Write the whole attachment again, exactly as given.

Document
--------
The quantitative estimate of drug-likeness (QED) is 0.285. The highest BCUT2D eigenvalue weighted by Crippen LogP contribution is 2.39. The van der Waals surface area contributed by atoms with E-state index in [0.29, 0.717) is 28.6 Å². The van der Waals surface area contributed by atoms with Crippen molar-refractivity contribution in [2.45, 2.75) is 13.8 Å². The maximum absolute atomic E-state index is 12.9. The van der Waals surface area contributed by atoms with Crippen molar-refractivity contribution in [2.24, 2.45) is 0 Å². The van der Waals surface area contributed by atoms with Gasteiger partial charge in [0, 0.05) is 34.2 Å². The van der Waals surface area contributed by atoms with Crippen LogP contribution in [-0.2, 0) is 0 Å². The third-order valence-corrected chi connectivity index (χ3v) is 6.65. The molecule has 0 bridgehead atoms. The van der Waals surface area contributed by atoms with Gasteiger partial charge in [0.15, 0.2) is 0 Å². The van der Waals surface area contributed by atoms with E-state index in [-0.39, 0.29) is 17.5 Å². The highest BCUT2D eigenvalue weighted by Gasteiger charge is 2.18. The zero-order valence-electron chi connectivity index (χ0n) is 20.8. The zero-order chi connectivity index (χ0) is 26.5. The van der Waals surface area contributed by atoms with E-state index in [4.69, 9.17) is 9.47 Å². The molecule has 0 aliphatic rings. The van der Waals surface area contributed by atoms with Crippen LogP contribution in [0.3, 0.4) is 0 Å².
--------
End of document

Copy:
The quantitative estimate of drug-likeness (QED) is 0.285. The highest BCUT2D eigenvalue weighted by Crippen LogP contribution is 2.39. The van der Waals surface area contributed by atoms with E-state index in [0.29, 0.717) is 28.6 Å². The van der Waals surface area contributed by atoms with Crippen molar-refractivity contribution in [2.45, 2.75) is 13.8 Å². The maximum absolute atomic E-state index is 12.9. The van der Waals surface area contributed by atoms with Crippen molar-refractivity contribution in [2.24, 2.45) is 0 Å². The van der Waals surface area contributed by atoms with Gasteiger partial charge in [0, 0.05) is 34.2 Å². The van der Waals surface area contributed by atoms with Crippen LogP contribution in [-0.2, 0) is 0 Å². The third-order valence-corrected chi connectivity index (χ3v) is 6.65. The molecule has 0 bridgehead atoms. The van der Waals surface area contributed by atoms with Gasteiger partial charge in [0.15, 0.2) is 0 Å². The van der Waals surface area contributed by atoms with E-state index in [-0.39, 0.29) is 17.5 Å². The highest BCUT2D eigenvalue weighted by Gasteiger charge is 2.18. The zero-order valence-electron chi connectivity index (χ0n) is 20.8. The zero-order chi connectivity index (χ0) is 26.5. The van der Waals surface area contributed by atoms with E-state index in [4.69, 9.17) is 9.47 Å². The molecule has 0 aliphatic rings. The van der Waals surface area contributed by atoms with Crippen LogP contribution in [0.3, 0.4) is 0 Å².